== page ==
For example, you can access GitHub’s API directly with your browser without even needing an access token. Here’s the JSON response you get when you visit a GitHub user’s API route in your browserhttps://api.github.com/users/divyanitin :

{
"login": "divyanitin",
"url": "https://api.github.com/users/divyanitin",
"html_url": "https://github.com/divyanitin",
"gists_url": "https://api.github.com/users/divyanitin/gists{/gist_id}",
"type": "User",
"name": "DivyaNitin",
"location": "United States",
}

The browser seems to have done just fine displaying a JSON response. A JSON response like this is ready for use in your code. It’s easy to extract data from this text. Then you can do whatever you want with the data.

Python supports JSON natively. It comes with a json built-in package for encoding and decoding JSON data. JSON files store data within {} similar to how a dictionary stores it in Python. Similarly, JSON arrays are translated as python lists.

In my above code, wiki_page.data[‘image’][0] access the first image in the image attribute i.e a JSON array. With Python json module you can read JSON files just like simple text files.

The read function json.load() returns a JSON dictionary which can be easily converted into a Pandas dataframe using the pandas.DataFrame() function. You can even load the JSON file directly into a dataframe using the pandas.read_json() function.

Reading files from the Internet (HTTPS)

smartphone showing Google site

Photo by Edho Pratama on Unsplash

HTTPS stands for HyperText Transfer Protocol Secure. It is a language that web browsers & web servers speak to each other. A web browser may be the client, and an application on a computer that hosts a web site may be the server.

We are writing a code that works with remote APIs. Your maps app fetches the locations of nearby Indian restaurants or the OneDrive app starts up cloud storage. All this happens just by making an HTTPS request.

Requests’ is a versatile HTTPS library in python with various applications. It works as a request-response protocol between a client and a server. It provides methods for accessing Web resources via HTTPS. One of its applications is to download or open a file from the web using the file URL.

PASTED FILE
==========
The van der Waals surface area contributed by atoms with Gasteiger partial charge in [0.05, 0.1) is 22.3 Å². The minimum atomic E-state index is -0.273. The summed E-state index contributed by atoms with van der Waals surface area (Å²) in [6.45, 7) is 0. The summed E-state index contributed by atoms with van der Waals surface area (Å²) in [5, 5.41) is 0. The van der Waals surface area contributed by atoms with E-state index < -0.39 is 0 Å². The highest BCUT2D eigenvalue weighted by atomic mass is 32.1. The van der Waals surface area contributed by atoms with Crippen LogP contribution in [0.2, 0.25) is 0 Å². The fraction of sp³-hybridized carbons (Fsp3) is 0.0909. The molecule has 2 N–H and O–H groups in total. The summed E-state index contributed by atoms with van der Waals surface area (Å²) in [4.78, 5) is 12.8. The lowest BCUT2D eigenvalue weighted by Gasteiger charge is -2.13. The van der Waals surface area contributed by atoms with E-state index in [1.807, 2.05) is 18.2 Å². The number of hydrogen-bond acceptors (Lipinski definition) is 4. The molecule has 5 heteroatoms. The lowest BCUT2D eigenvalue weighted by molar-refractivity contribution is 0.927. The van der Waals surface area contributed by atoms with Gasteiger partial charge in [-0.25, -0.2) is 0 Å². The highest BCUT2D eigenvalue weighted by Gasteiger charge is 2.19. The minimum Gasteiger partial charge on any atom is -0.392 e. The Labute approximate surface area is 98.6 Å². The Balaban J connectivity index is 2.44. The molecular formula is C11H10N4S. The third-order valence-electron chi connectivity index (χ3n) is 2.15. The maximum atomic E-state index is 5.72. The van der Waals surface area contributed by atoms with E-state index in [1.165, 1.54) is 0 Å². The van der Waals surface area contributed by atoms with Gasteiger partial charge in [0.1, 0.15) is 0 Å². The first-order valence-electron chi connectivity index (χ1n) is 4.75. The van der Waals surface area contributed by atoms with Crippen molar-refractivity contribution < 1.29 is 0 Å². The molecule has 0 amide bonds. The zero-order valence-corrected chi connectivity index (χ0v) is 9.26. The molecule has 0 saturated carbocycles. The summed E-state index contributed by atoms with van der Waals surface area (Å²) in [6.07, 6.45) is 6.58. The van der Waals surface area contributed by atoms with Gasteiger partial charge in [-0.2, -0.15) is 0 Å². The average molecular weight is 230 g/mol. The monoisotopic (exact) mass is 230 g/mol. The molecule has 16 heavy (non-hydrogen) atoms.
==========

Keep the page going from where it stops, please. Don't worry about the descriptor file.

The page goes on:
To make a ‘GET’ request, we’ll use the requests.get() function, which requires one argument — the URL we want to request to.

In the below script, the open method is used to write binary data to the local file. In this, we are creating a folder and saving the extracted web data on the system using the os library of python.

The json and requests import statements load Python code that allows us to work with the JSON data format and the HTTPS protocol. We’re using these libraries because we’re not interested in the details of how to send HTTPS requests or how to parse and create valid JSON, we just want to use them to accomplish these tasks.

A popular web architecture style called REST (Representational State Transfer) allows users to interact with web services via GET and POST calls (two most commonly used).

GET is generally used to get information about some object or record that already exists. In contrast, POST is typically used when you want to create something.

REST is essentially a set of useful conventions for structuring a web API. By “web API,” I mean an API that you interact with over HTTP, making requests to specific URLs, and often getting relevant data back in the response.

For example, Twitter’s REST API allows developers to access core Twitter data and the Search API provides methods for developers to interact with Twitter Search and trends data.

This blog focuses on the so-called internet files. I introduced the extraction of data using simple APIs. Most of the APIs require authentication, just like my earlier analogy ATM requires us to enter the pin for authenticating our access to the bank.

You can check out my other article Twitter Analytics: “WeRateDogs” which was focused on data wrangling and analysis of twitter API. I have used all the above-mentioned scripts in this project, you can find the code for the same on my GitHub.

As known to all, one of the most common internet files is HTML. Extracting data from the internet has the common term Web Scraping. In this, we access the website data directly using the HTML. I would be covering the same, from the “basic” to the “must-knows” in my next blog.

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This post was originally published by Divya Naidu at Towards Data Science